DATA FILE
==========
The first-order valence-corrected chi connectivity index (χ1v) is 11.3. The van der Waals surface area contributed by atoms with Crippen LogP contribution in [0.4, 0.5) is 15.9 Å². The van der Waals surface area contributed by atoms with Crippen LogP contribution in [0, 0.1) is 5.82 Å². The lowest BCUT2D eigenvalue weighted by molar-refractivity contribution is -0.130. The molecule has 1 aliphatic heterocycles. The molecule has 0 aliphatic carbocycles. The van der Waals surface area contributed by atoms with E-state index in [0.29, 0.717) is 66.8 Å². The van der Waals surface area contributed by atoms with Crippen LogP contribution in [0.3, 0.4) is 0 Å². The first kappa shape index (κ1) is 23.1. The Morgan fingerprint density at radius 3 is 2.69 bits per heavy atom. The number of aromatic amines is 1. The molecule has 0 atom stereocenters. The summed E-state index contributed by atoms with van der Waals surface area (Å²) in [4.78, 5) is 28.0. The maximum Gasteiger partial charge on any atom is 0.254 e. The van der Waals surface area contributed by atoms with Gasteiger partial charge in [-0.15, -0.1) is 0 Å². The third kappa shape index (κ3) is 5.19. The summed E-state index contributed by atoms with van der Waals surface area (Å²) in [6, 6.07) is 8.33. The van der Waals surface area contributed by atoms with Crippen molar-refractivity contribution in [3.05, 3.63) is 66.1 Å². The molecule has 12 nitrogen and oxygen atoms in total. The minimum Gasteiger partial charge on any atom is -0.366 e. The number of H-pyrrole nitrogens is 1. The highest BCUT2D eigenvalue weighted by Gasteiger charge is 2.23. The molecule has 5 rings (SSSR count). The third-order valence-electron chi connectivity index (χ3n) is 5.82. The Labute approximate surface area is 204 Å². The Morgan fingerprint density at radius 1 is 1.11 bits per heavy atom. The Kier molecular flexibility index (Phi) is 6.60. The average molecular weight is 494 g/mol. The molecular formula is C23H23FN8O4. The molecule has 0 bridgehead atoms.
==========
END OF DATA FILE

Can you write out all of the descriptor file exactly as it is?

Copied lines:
The first-order valence-corrected chi connectivity index (χ1v) is 11.3. The van der Waals surface area contributed by atoms with Crippen LogP contribution in [0.4, 0.5) is 15.9 Å². The van der Waals surface area contributed by atoms with Crippen LogP contribution in [0, 0.1) is 5.82 Å². The lowest BCUT2D eigenvalue weighted by molar-refractivity contribution is -0.130. The molecule has 1 aliphatic heterocycles. The molecule has 0 aliphatic carbocycles. The van der Waals surface area contributed by atoms with E-state index in [0.29, 0.717) is 66.8 Å². The van der Waals surface area contributed by atoms with Crippen LogP contribution in [0.3, 0.4) is 0 Å². The first kappa shape index (κ1) is 23.1. The Morgan fingerprint density at radius 3 is 2.69 bits per heavy atom. The number of aromatic amines is 1. The molecule has 0 atom stereocenters. The summed E-state index contributed by atoms with van der Waals surface area (Å²) in [4.78, 5) is 28.0. The maximum Gasteiger partial charge on any atom is 0.254 e. The van der Waals surface area contributed by atoms with Gasteiger partial charge in [-0.15, -0.1) is 0 Å². The third kappa shape index (κ3) is 5.19. The summed E-state index contributed by atoms with van der Waals surface area (Å²) in [6, 6.07) is 8.33. The van der Waals surface area contributed by atoms with Crippen molar-refractivity contribution in [3.05, 3.63) is 66.1 Å². The molecule has 12 nitrogen and oxygen atoms in total. The minimum Gasteiger partial charge on any atom is -0.366 e. The number of H-pyrrole nitrogens is 1. The highest BCUT2D eigenvalue weighted by Gasteiger charge is 2.23. The molecule has 5 rings (SSSR count). The third-order valence-electron chi connectivity index (χ3n) is 5.82. The Labute approximate surface area is 204 Å². The Morgan fingerprint density at radius 1 is 1.11 bits per heavy atom. The Kier molecular flexibility index (Phi) is 6.60. The average molecular weight is 494 g/mol. The molecular formula is C23H23FN8O4. The molecule has 0 bridgehead atoms.